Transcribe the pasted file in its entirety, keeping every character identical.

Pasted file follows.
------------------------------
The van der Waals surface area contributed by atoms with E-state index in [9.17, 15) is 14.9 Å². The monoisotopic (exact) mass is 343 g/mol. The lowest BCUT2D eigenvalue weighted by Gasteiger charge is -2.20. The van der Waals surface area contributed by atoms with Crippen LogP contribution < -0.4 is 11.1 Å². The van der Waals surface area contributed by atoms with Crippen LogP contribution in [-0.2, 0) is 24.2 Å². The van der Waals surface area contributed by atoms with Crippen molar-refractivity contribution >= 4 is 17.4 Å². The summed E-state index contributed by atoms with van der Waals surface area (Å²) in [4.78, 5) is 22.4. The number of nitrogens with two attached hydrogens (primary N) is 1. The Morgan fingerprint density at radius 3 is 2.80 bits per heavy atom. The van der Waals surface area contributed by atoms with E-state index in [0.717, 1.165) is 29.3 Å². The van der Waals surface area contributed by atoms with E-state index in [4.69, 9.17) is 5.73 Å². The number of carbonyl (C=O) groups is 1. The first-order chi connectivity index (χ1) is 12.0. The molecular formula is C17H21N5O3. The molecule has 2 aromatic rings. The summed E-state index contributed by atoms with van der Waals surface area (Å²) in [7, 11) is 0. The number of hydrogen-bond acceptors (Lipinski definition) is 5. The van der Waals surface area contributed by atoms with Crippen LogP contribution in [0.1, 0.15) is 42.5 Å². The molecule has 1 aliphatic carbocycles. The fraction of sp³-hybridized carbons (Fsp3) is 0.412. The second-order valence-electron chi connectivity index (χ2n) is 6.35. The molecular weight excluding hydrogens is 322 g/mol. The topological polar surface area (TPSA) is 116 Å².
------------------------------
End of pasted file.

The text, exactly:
The van der Waals surface area contributed by atoms with E-state index in [9.17, 15) is 14.9 Å². The monoisotopic (exact) mass is 343 g/mol. The lowest BCUT2D eigenvalue weighted by Gasteiger charge is -2.20. The van der Waals surface area contributed by atoms with Crippen LogP contribution < -0.4 is 11.1 Å². The van der Waals surface area contributed by atoms with Crippen LogP contribution in [-0.2, 0) is 24.2 Å². The van der Waals surface area contributed by atoms with Crippen molar-refractivity contribution >= 4 is 17.4 Å². The summed E-state index contributed by atoms with van der Waals surface area (Å²) in [4.78, 5) is 22.4. The number of nitrogens with two attached hydrogens (primary N) is 1. The Morgan fingerprint density at radius 3 is 2.80 bits per heavy atom. The van der Waals surface area contributed by atoms with E-state index in [0.717, 1.165) is 29.3 Å². The van der Waals surface area contributed by atoms with E-state index in [4.69, 9.17) is 5.73 Å². The number of carbonyl (C=O) groups is 1. The first-order chi connectivity index (χ1) is 12.0. The molecular formula is C17H21N5O3. The molecule has 2 aromatic rings. The summed E-state index contributed by atoms with van der Waals surface area (Å²) in [7, 11) is 0. The number of hydrogen-bond acceptors (Lipinski definition) is 5. The van der Waals surface area contributed by atoms with Crippen LogP contribution in [0.1, 0.15) is 42.5 Å². The molecule has 1 aliphatic carbocycles. The fraction of sp³-hybridized carbons (Fsp3) is 0.412. The second-order valence-electron chi connectivity index (χ2n) is 6.35. The molecular weight excluding hydrogens is 322 g/mol. The topological polar surface area (TPSA) is 116 Å².